back to sanity and strength.

111
            Our musketeers, in a
              new French uniform
but an old service, placed where
they are sure to do their best--
directly opposite their own village.

112
            The hospital 
returns a familiar face.

113
          "Unscrew the
little cap -- and it's
goodbye forever!"

114
          Von Strohm,
         no longer in
active service, now a
member of the Intel-
ligence Department.

115
     The Girl put to
work in the field by
War, the Taskmaster.

116
     Refusal or inability 
         to perform their 
appointed tasks subjected 
them to whipping or other 
     punishments.

117
            An old fashioned
              German quotes:
"Justice is the only Right!"

118
       Von Strohm,
     the Militarist,
     corrects him--
"Might alone makes right!"

119
   The Allies with fire 
    and flame and souls 
of men win back inch by 
inch the sacred soil of 
France, righting her wrongs.

120
The French.

121
    Great Britain's 
steel bulldogs bark
their defiant protest.

122
The eyes of the Allies.

123
        Lloyd George's
        answer:
"I will put them wheel to 
wheel until we pound 
Democracy's truth home!"

124
The French bring
back prisoners.

125
            The Boy,
interpreting for the
prisoners, hears news
of his loved ones.

126
    In the dugout.
The Boy tells the
news of the village.

127
Also battling!

128
Imitating his hero.

129
          The rumor spreads 
that the French are massing 
for a great attack.

130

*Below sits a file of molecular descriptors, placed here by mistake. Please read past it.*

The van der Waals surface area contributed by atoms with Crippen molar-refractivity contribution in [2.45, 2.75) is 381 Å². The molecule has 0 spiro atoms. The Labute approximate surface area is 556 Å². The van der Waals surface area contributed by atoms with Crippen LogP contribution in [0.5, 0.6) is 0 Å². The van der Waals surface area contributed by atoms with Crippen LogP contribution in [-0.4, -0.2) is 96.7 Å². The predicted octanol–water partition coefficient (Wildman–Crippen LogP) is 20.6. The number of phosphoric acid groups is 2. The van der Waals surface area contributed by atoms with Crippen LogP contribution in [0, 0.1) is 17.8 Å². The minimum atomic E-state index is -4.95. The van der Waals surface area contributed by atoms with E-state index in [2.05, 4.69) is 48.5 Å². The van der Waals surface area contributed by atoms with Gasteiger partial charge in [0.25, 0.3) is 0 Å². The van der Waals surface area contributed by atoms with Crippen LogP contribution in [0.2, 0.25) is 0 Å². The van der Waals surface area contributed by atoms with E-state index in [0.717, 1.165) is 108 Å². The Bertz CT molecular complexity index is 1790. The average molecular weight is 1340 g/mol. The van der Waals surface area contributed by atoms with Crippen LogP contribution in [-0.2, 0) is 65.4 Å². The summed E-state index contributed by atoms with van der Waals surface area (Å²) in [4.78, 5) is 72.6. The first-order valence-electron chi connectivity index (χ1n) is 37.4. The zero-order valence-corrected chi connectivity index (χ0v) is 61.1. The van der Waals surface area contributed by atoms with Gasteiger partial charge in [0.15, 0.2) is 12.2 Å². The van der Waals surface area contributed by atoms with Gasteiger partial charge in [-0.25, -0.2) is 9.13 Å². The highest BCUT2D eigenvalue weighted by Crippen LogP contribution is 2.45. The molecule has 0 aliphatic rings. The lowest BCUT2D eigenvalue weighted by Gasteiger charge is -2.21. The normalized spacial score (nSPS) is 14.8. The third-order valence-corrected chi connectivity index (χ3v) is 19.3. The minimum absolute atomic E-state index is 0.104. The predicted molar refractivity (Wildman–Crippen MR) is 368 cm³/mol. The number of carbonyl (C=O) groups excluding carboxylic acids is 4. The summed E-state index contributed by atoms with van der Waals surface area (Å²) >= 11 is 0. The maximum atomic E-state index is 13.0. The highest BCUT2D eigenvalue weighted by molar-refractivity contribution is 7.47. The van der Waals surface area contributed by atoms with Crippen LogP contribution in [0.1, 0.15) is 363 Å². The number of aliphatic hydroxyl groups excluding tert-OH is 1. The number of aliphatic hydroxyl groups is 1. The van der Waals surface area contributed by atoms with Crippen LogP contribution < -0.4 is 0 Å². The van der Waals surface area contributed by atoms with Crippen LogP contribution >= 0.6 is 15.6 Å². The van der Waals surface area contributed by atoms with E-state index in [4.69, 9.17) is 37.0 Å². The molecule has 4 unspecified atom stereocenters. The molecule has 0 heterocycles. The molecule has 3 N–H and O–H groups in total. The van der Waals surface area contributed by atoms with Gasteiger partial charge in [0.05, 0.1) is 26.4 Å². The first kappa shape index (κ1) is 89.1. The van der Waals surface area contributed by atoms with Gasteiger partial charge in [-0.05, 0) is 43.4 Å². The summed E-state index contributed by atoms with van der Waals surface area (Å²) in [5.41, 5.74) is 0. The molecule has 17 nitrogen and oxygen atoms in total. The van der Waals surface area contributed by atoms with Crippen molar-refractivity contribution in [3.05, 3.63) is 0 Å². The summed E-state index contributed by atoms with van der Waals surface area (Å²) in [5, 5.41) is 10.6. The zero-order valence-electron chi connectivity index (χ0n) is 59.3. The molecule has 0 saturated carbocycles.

"My love, my
dead love, they
are coming to
save us. Don't
you hear--don't
you hear?"

131
   Von Strohm and
friends, with the aid
of entertainers, demon-
strate the hardships of
 trench life for the
  higher officers.

132
Life's Contrasts!

133
        The mother's
        last words:
"Be brave, my boys, be brave."

134
                The sergeant, now 
promoted, glimpses real "Kultur."

135
   The boys, unwilling
    to suffer profana-
tion of their mother's
memory at the hands of
the Masters of War--

136
     --themselves per-
form a sacred service.

137
       No requiem--save
the ever-sounding guns.

138
        No prayers--
save childish tears.

139
            Von Strohm
visits the main line on 
a tour of inspection.

140
          After daring 
to bring them a little 
food--and much love.

141
        Under cover of
dark and rain, the Boy
reaches the enemies' lines.

142
           "An Euren pos-
ten, verdammte Schweine!"
"Back to your posts, swine!"

143
The officers not so gullible.

144
The lieutenant goes
  to investigate.

145
The Boy trapped.

146
            They accept the 
report that the visitor has 
been killed in the back areas.

147
After two days and 
nights in a shell-hole 
inside the hostile lines, 
he gives the awaited 
     signals.

148
Food for the children.

149
     Von Strohm,
his mess closed,
comes to the Inn.

150
"Try the back door, sir."

151
        A good memory
for faces and ankles.

152
      He takes advantage
    of the opportunities
War offers scoundrels of 
all races and ages.

153
The same wall as--

154
"If they see you
it means death!"

155
"You are my prisoner!"

156
The unused upper rooms.

157
  The Allies, crouched
waiting to attempt the
rescue of the village.

158
The oath to retake the village.

159
Poison gas.

160
            In the meantime,
the French--a little nearer!

161
Hun trenches.

162
Pillboxes bar the way.

163
            Again they
see their own village!

164
             They pledge to 
meet death as man and wife.

165
     Only one more 
trench between the 
French and the village.

166
             The Hun counter
attack overwhelms the trench.

167
               The French
reserves told of the loss.

168
         The sound of their 
own guns gives frantic hope.

169
"The spy!--Where is he?"

170
The Germans.

171
  The French at
the village edge.

172
   The anguished 
prayer of France.

173
      "You must surely 
die--take me with you."

174
Last German defenses.

175
The French storm.

176
The Americans.

177
Happy times.

178
     America!--Returning
      home after freeing
the world from Autocracy
and the horrors of war--
we hope forever and ever.